Time for industry to embrace Total Audience Delivery
In order to properly account for consumption in today’s viewing ecosystem, our entire industry needs to move away from reporting just the antiquated linear TV household rating, and move to what we at NBC call Total Audience Delivery, or TAD.
Our total audience approach aggregates all forms of viewership, from linear TV to VOD to our OTT and mobile platforms. Undoubtedly, a viewer of our quality content is a viewer, regardless of when, where, and on what platform they watch.
Nearly all of our programs today are presented at minimum across television and digital simultaneously, with many major events being presented across numerous linear and digital networks. People still watch live in their homes, but they also watch on demand and out of home (OOH). Measurement innovations allow us to track and monetize all of this viewership. This is consistent with our NBCU portfolio approach using audiences as currency.
For illustration purposes, let’s look at the 2016 Rio Olympics. Our NBC primetime show delivered a dominant percent of total audience viewing, but we also saw our simultaneous cable and digital viewership make meaningful contributions to TAD. “Thursday Night Football” needs TAD to accurately measure consumption as it simultaneously airs across a broadcast network and a cable network, and streams on numerous digital platforms. There are many more examples, particularly for major events. But the point is that without this aggregation process, advertisers miss out on an opportunity to fully connect with consumers they seek to reach.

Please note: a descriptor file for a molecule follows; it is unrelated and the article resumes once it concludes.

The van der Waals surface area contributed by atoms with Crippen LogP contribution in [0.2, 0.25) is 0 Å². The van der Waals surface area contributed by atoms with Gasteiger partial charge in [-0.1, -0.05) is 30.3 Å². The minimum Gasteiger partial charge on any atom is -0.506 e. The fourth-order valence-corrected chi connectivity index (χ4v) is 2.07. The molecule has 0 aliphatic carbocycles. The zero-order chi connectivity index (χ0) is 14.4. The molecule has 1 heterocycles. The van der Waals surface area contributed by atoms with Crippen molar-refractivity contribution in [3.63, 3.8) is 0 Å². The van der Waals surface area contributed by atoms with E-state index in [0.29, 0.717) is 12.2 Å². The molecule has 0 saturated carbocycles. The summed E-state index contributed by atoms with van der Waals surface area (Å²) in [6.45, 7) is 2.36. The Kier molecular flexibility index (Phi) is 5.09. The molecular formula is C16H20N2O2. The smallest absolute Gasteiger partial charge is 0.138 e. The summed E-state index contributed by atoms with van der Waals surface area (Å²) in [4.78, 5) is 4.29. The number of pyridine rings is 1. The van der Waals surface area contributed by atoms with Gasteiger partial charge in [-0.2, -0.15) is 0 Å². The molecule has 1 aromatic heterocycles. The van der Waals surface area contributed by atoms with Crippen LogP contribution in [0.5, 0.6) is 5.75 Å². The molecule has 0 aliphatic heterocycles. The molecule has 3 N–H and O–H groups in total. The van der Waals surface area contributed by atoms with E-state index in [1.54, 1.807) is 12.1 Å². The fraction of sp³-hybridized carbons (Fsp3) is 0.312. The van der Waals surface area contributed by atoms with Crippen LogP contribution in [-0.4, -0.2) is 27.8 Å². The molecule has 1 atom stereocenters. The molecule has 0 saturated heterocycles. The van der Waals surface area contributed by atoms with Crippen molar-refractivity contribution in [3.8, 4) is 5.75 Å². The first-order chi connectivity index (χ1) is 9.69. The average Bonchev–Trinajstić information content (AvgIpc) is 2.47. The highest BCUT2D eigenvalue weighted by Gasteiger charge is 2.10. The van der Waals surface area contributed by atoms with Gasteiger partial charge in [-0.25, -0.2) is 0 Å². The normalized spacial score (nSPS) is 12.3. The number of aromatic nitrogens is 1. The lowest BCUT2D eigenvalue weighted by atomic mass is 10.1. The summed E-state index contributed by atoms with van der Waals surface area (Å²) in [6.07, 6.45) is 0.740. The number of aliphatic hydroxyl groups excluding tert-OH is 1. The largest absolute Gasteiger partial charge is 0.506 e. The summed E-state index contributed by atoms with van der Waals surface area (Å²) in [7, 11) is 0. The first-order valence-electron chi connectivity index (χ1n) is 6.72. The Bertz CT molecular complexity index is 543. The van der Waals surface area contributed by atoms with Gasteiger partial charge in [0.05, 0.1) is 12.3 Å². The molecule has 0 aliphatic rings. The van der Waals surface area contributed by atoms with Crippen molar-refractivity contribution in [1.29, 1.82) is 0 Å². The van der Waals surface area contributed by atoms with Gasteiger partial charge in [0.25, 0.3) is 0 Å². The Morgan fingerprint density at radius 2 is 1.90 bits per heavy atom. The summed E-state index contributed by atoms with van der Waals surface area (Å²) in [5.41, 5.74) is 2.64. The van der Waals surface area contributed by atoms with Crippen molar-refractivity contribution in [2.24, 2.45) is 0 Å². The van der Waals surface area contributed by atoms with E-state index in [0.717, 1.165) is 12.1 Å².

As a result of this evolution, NBC is selling the Olympics for the first time in its history based on a total audience guarantee, not simply the linear household rating. Advertisers who are buying our Pyeongchang primetime presentation are assured that their message will be seen by viewers regardless of whether they’re watching figure skating on NBC, a hockey game on NBCSN, or the biathlon on the NBC Sports app; and whether they’re in their own home or at a friend’s house, watching live or on DVR hours later.
In the past, we have used the household rating as a proxy to estimate consumption of our content. This proxy is no longer valid, and we must now use a total audience measurement to aggregate all viewership across multiple platforms.
If viewers’ habits are changing, so must ours. The days of the household rating as the only meaningful measurement are over.
Dan Lovinger is executive vice president of advertising sales and sales marketing at NBCUniversal Sports Group.